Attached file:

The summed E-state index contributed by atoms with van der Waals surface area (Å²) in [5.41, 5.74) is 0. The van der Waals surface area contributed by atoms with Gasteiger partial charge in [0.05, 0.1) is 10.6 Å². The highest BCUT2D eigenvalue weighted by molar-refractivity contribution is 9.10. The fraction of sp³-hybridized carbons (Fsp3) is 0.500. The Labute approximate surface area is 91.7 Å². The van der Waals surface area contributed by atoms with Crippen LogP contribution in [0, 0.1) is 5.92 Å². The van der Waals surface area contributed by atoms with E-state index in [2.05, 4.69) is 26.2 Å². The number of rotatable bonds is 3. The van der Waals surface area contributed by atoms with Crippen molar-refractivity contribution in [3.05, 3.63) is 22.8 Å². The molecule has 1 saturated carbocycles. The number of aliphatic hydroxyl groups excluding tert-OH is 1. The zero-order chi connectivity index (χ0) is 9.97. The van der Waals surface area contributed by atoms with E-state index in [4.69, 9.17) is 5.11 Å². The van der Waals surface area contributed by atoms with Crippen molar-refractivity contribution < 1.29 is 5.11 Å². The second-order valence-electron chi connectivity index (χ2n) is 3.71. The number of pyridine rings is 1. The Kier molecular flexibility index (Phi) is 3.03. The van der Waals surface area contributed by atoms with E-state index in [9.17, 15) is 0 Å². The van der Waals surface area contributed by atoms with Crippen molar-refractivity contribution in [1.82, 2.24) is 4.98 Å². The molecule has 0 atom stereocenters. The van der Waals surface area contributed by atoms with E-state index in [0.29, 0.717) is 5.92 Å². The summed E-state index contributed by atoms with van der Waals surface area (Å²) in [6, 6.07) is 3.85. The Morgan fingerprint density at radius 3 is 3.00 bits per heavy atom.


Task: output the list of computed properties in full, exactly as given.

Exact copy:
The summed E-state index contributed by atoms with van der Waals surface area (Å²) in [5.41, 5.74) is 0. The van der Waals surface area contributed by atoms with Gasteiger partial charge in [0.05, 0.1) is 10.6 Å². The highest BCUT2D eigenvalue weighted by molar-refractivity contribution is 9.10. The fraction of sp³-hybridized carbons (Fsp3) is 0.500. The Labute approximate surface area is 91.7 Å². The van der Waals surface area contributed by atoms with Crippen LogP contribution in [0, 0.1) is 5.92 Å². The van der Waals surface area contributed by atoms with E-state index in [2.05, 4.69) is 26.2 Å². The number of rotatable bonds is 3. The van der Waals surface area contributed by atoms with Crippen molar-refractivity contribution in [3.05, 3.63) is 22.8 Å². The molecule has 1 saturated carbocycles. The number of aliphatic hydroxyl groups excluding tert-OH is 1. The zero-order chi connectivity index (χ0) is 9.97. The van der Waals surface area contributed by atoms with E-state index in [4.69, 9.17) is 5.11 Å². The van der Waals surface area contributed by atoms with Crippen molar-refractivity contribution < 1.29 is 5.11 Å². The second-order valence-electron chi connectivity index (χ2n) is 3.71. The number of pyridine rings is 1. The Kier molecular flexibility index (Phi) is 3.03. The van der Waals surface area contributed by atoms with E-state index in [9.17, 15) is 0 Å². The van der Waals surface area contributed by atoms with Crippen molar-refractivity contribution in [1.82, 2.24) is 4.98 Å². The molecule has 0 atom stereocenters. The van der Waals surface area contributed by atoms with E-state index in [0.29, 0.717) is 5.92 Å². The summed E-state index contributed by atoms with van der Waals surface area (Å²) in [6, 6.07) is 3.85. The Morgan fingerprint density at radius 3 is 3.00 bits per heavy atom.